A RETIRED Mt Warning astrophysicist wants the region to become a world showcase for biochar and its remarkable properties.
Dr Paul Taylor wants to help transform agriculture and the environment through local biochar workshops.
“People often give me a blank stare when I mention biochar, but it is simply charcoal that is intended to go in the soil where it has some amazing benefits for soil and the environment,” Dr Taylor said.
“Research has shown a 300% increase in crop yield and 800% decrease in fertiliser use.”
Dr Taylor graduated from the University of NSW with the university medal, obtained his PhD at the University of Colorado and worked at Havard Smithsonian Astrophysical Observatory and MIT.
“I’ve always been concerned with the environment here on earth so when I came to the Northern Rivers I said this could be a really sustainable area; this could be a showcase to the world,” he said.
“So I started doing climate change workshops and soon realised if we were really going to avoid a climate catastrophe we needed not only to cut emissions, but also restore the soil so that it can absorb emissions from the atmosphere and bring excess carbon back to earth.
“And biochar holds tremendous possibilities in being able to do that.”
Late last year Dr Taylor published The Biochar Revolution, a guide for anyone interested in biochar or concerned about environmental issues.
“We emphasise sustainable biochar,” Dr Taylor said. “This is not about buying huge plantations or taking over natural forests, this is about using waste biomass and turning it into viable end products which then help the soil, help our food productivity, help with the climate problem and bring environmental, social and economic benefits,” he said.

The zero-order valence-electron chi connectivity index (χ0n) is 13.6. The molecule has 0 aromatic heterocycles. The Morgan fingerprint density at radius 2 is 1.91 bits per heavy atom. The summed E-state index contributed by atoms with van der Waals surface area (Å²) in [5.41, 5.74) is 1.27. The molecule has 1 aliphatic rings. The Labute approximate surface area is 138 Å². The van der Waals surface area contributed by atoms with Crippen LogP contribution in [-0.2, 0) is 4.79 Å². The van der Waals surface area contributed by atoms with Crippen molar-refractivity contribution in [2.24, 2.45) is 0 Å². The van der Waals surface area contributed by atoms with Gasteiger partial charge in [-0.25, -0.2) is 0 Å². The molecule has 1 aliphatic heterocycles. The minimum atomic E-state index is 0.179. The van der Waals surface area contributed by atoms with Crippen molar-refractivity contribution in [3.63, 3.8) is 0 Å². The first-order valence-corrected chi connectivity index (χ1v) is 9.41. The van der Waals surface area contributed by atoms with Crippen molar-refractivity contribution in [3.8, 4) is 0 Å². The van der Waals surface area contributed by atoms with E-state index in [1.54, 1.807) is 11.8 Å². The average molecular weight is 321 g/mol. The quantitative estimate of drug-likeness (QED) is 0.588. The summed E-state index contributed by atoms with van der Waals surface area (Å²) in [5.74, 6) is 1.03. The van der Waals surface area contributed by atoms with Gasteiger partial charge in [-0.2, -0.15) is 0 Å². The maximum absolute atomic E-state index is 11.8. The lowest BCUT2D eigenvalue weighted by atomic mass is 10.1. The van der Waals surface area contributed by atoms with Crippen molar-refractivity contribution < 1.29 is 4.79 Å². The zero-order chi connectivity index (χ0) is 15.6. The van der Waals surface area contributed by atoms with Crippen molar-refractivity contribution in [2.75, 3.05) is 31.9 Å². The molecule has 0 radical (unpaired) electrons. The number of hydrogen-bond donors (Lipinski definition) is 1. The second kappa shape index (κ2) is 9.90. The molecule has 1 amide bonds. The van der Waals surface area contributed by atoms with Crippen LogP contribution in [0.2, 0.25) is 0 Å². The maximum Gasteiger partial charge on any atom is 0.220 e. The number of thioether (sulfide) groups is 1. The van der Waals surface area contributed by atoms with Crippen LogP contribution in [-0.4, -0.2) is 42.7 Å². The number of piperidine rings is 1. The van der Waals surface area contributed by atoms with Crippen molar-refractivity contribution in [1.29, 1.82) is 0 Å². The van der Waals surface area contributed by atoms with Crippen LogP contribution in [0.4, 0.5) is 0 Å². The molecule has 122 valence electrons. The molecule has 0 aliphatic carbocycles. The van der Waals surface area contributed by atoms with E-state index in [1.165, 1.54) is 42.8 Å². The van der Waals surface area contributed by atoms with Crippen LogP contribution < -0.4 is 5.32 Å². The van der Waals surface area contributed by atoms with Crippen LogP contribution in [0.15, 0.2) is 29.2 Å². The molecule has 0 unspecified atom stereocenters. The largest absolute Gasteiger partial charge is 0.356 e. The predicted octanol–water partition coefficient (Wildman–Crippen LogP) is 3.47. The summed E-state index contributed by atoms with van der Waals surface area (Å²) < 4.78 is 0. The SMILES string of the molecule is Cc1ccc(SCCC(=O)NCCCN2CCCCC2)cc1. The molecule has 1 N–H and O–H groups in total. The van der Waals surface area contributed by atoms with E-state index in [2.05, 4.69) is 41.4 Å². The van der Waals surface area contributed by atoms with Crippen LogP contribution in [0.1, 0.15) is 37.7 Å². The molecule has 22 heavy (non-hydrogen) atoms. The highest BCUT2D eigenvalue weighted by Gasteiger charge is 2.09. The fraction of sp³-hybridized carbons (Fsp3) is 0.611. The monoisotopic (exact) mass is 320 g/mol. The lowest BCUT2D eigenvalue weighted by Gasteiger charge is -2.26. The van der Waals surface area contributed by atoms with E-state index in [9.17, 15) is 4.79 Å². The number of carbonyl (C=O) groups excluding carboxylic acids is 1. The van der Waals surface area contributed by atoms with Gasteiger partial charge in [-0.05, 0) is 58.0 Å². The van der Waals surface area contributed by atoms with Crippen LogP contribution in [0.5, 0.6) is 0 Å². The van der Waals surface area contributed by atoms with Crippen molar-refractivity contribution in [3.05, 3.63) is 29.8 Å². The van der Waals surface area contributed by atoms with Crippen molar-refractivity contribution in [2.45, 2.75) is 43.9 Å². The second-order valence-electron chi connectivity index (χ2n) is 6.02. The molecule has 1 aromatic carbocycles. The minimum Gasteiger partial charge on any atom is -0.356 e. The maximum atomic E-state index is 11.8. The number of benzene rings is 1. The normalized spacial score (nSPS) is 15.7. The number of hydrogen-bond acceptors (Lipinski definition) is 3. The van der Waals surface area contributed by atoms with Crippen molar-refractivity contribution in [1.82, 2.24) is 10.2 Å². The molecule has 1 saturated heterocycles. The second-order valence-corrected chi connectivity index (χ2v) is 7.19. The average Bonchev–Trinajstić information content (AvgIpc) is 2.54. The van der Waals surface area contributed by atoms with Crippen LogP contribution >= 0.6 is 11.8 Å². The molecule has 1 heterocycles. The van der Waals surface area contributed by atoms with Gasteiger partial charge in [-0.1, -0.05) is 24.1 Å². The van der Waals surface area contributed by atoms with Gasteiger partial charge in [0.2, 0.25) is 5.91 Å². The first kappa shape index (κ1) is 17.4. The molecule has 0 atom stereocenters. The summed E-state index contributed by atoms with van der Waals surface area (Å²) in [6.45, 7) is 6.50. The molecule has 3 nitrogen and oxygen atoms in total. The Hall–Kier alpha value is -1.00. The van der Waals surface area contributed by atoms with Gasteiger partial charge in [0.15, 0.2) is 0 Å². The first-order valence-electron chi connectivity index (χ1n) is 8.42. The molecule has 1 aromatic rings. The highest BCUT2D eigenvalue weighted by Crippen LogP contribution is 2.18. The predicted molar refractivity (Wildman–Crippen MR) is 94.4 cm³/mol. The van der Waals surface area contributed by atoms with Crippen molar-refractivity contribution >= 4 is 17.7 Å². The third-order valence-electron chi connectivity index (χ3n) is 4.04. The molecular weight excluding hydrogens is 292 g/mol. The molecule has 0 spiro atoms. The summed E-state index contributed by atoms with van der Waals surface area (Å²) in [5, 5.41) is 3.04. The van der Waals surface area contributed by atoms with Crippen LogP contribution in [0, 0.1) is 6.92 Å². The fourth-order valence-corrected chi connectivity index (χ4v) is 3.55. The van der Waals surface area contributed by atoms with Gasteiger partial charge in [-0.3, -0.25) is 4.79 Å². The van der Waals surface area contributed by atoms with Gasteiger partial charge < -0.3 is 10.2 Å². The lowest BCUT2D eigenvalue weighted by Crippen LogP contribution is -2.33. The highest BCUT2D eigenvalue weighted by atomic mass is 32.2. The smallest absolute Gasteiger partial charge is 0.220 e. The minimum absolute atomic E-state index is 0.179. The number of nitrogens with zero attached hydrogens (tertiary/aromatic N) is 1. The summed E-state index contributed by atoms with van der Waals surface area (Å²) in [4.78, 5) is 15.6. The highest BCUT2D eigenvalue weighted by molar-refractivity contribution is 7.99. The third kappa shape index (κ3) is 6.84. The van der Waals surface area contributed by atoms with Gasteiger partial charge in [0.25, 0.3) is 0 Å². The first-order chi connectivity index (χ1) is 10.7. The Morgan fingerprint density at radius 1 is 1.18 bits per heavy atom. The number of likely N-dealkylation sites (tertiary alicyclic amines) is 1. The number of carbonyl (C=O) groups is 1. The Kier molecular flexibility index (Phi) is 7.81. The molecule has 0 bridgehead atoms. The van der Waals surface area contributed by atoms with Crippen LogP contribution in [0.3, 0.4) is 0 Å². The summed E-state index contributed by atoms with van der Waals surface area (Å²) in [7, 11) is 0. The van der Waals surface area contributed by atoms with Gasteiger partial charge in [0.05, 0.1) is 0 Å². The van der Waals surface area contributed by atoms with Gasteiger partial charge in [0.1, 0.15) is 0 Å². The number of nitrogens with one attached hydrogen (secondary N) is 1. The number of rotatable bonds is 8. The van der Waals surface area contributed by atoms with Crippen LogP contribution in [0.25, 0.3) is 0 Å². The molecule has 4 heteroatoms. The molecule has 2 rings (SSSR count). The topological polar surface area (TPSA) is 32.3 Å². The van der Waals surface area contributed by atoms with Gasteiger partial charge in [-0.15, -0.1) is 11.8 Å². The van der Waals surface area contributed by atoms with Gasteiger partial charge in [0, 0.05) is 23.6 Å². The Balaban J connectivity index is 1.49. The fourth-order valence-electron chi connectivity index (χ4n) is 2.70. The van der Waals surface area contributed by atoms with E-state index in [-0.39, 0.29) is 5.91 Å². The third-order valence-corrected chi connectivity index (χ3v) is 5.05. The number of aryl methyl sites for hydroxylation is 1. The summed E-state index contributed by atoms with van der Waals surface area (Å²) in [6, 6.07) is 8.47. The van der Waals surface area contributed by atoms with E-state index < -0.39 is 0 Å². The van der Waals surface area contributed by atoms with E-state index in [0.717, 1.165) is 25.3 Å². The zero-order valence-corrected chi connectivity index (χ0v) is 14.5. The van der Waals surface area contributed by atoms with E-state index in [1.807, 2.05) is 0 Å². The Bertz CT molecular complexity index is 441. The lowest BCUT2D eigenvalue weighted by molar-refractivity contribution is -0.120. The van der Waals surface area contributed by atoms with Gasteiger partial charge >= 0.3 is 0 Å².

The Biochar Revolution has contributions from 18 experts, including Stotts Creek farmer Robert Quirk.
“Robert Quick is another man whose life was changed in a way by getting involved with biochar,” Dr Taylor said.
“He’s been involved with biochar trials on his cane farm.
“The book tells some inspirational stories by many people whose life was changed.”
Dr Taylor will host a biochar workshop on April 3 and a five-day interactive biochar bootcamp from April 30-May 4.
“The boot camp will be a real hands-on thing where people can come and learn from people from the USA,” Dr Taylor said.
“And they really will get their hands on tin snips and make the devices that make biochar.
“You don’t want to make biochar the traditional way you make charcoal, because making it would cause a lot of pollution.
“Our method is still simple; you can make it in your backyard.”
Inquiries to Dr Taylor on 02 6679 5259 or firstname.lastname@example.org.
What is it?
IN the simplest terms, biochar is charcoal produced for mixing into soil. Yes, charcoal – the carbon-rich material made from heating wood or other plant material in an oxygen-deprived atmosphere. As a soil additive, biochar offers numerous potential benefits. Biochar increases the capacity for soil to hold nutrients, enhances crop yields, and captures and stores carbon for the long term.